That changing industry has opened the door for more brands than ever, paving the way for nearly exponential growth in the number of operational U.S. distilleries (most of them small, craft operations). For some producers, most notably small distilleries, blenders, and independent bottlers, disclosing batch size is a way to stand out from the now crowded small-batch category.
“If you know your whiskey producer, the term can be positive — it is largely a signifier to say ‘smaller production than we normally do and not a single barrel,’” says Heather Greene, a spirits writer and CEO of Milam & Greene Whiskies, who has made small-batch releases with as few as two or three barrels.
“I know my fellow whiskey geeks love information, so I actually detail the number of barrels, cases, and bottle count, then express that as a percentage of the population that is able to get their hands on it,” she says.
For example, the brand’s first “very small batch” offering contained a blend of 75 barrels, a fact the company highlights on its website. “I’ve actually been thanked personally for that information by many whiskey fans,” says Greene.
To Regulate or Not to Regulate?
Comparing a nationwide bottling with a craft distiller’s five-barrel blend highlights exactly how wide the small-batch spectrum has grown. A common question is whether industry-wide regulation — or some codification of the term — would provide a net benefit for both brands and consumers. And opinions seem to vary almost as widely as the term small batch itself.
“I absolutely think it should be regulated, and I believe that the maximum should be 50 barrels … regardless of barrel volume,” says Marianne Eaves, founder of Kentucky-based Forbidden Bourbon. Eaves is a distiller and blender who has worked with nearly a dozen brands on small- batch products ranging from two to 48 barrels each.
Kiper agrees that regulation could help clarify information for consumers, potentially leading to more informed purchasing decisions.
“I like the idea of requiring brands to clearly list the number of barrels in the batch if they choose to put ‘small batch’ on the label,” he says. “I don’t think there is a good way to get a universal industry definition of small batch, but if a brand wants to use the term, tell consumers exactly what it means to them.”
Kiper says listing small batches as a percentage of the distiller’s total inventory could be one workaround.
For others in the industry, top-down regulation is less appealing than an industry-wide shift in best practices around disclosure.
“For folks who are blenders, or who really appreciate the art of blending, it is known that a small batch is more difficult to create successfully than a large batch.”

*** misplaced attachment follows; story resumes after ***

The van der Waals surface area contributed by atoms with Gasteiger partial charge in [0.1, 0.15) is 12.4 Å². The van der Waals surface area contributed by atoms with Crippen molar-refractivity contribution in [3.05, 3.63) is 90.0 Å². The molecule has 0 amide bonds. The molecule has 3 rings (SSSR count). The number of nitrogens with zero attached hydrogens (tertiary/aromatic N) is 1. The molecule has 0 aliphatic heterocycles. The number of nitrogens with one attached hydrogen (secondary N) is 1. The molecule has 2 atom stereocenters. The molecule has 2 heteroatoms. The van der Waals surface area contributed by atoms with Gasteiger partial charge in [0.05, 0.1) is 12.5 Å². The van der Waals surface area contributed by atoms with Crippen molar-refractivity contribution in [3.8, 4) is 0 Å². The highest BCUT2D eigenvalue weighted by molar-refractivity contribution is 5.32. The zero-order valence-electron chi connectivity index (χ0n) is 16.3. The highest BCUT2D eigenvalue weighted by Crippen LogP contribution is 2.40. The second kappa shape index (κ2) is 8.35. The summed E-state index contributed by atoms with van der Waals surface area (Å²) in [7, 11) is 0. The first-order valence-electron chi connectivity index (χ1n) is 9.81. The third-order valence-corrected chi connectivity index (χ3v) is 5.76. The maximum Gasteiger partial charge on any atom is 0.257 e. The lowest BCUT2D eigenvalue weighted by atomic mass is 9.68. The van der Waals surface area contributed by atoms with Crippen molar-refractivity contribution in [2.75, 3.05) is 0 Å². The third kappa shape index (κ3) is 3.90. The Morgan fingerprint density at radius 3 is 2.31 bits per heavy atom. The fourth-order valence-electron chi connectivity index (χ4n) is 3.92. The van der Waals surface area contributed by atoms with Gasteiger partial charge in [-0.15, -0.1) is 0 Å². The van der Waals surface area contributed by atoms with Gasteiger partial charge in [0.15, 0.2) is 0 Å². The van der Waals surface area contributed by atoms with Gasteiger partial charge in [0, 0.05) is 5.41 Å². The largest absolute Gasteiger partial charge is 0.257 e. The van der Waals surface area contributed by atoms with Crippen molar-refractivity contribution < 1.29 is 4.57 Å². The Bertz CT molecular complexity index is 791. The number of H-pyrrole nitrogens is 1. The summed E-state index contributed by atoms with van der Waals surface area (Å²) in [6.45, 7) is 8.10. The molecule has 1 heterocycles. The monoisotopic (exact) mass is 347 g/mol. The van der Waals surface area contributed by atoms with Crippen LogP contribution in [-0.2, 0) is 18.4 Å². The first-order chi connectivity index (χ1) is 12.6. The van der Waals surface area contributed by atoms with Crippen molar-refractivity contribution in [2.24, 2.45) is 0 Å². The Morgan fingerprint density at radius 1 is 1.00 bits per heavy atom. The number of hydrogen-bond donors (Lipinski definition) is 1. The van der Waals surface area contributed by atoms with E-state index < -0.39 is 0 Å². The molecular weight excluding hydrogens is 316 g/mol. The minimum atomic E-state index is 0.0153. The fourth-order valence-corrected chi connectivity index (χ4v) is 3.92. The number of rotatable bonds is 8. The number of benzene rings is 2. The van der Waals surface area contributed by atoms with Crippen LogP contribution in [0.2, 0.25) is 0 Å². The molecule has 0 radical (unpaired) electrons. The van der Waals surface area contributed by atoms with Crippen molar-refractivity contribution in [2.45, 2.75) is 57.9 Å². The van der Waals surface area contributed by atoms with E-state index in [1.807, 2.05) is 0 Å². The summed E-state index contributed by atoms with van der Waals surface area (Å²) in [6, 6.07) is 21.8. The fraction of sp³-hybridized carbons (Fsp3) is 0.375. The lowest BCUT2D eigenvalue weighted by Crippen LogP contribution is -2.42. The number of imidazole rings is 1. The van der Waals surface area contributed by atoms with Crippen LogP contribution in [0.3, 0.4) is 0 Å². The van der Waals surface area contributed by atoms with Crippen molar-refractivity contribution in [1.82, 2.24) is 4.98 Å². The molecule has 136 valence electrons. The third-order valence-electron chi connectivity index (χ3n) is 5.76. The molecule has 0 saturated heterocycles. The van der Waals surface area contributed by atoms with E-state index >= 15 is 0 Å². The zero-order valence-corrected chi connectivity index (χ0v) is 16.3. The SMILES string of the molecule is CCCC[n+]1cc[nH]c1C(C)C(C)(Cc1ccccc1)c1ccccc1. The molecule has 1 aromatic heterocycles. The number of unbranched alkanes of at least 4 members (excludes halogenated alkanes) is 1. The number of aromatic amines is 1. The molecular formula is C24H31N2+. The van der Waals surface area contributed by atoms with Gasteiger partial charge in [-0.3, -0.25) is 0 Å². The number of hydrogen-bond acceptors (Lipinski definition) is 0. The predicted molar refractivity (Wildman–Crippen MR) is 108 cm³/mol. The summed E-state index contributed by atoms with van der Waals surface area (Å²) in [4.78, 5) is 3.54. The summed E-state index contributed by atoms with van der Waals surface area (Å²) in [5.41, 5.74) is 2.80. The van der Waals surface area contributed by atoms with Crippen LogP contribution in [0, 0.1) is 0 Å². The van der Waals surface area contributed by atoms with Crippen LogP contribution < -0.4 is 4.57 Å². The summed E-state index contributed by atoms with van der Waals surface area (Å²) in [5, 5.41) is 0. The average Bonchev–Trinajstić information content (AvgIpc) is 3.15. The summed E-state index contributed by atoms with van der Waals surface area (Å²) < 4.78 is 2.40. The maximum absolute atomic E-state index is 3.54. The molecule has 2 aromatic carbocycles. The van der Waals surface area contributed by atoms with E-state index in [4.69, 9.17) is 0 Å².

“I don’t think regulations are the way to go,” says spirits author and New York Times journalist Clay Risen. “[N]o one is harmed if their ‘small batch’ isn’t so small. I think it’s up to the industry to set models and expectations. That means clear statements about how many barrels went into a ‘small batch’; giving the barrel numbers and rickhouse locations for single barrels; and explaining what they mean by ‘cask strength’ (or whatever).”
Greene is also against regulating the term and thinks doing so could actually backfire on smaller producers like herself.
“I work on such a small scale that this would damage the specialness of what we do,” she says. “I don’t want my ‘Small Batch’ ever being confused with, say, a regulation that says a small batch could be 20,000 cases. Our Very Small Batch 2.0 release will be about 700 cases!”
Blending It Together
When prompted, most of the people interviewed for this article referenced numerous other loosely defined terms in American whiskey. Kiper and Risen both raised suspicions about “single barrel” designations, especially when it comes to whiskey that is batched and then finished in additional casks. Some raised similar concerns around “barrel proof” and “cask strength,” which can in theory be worked around by adding water (a.k.a. slow proofing) to liquid while it ages in a barrel.
But from a marketing perspective, perhaps no undefined American whiskey term has become so widespread — and raised confused eyebrows — as much as small batch. For Eaves, widespread frustration with the term also obfuscates how difficult it is to actually create a delicious, palate-pleasing blend.
“For folks who are blenders, or who really appreciate the art of blending, it is known that a small batch is more difficult to create successfully than a large batch,” she says. “The higher the quantity of barrels that are added together, the less you taste the unique nuances of any individual barrel, which makes it possible to ‘blend out’ barrel imperfections and even defects to a degree.”
“So ‘small batch’ is a term that should be revered,” Eaves continues.
Regardless of what — if anything — happens to the term “small batch,” Risen seems to have had enough of it for a lifetime.
“If I die tomorrow, at least I’ll never have to hear some joker ask a bartender if he has anything ‘small batch,’” he says.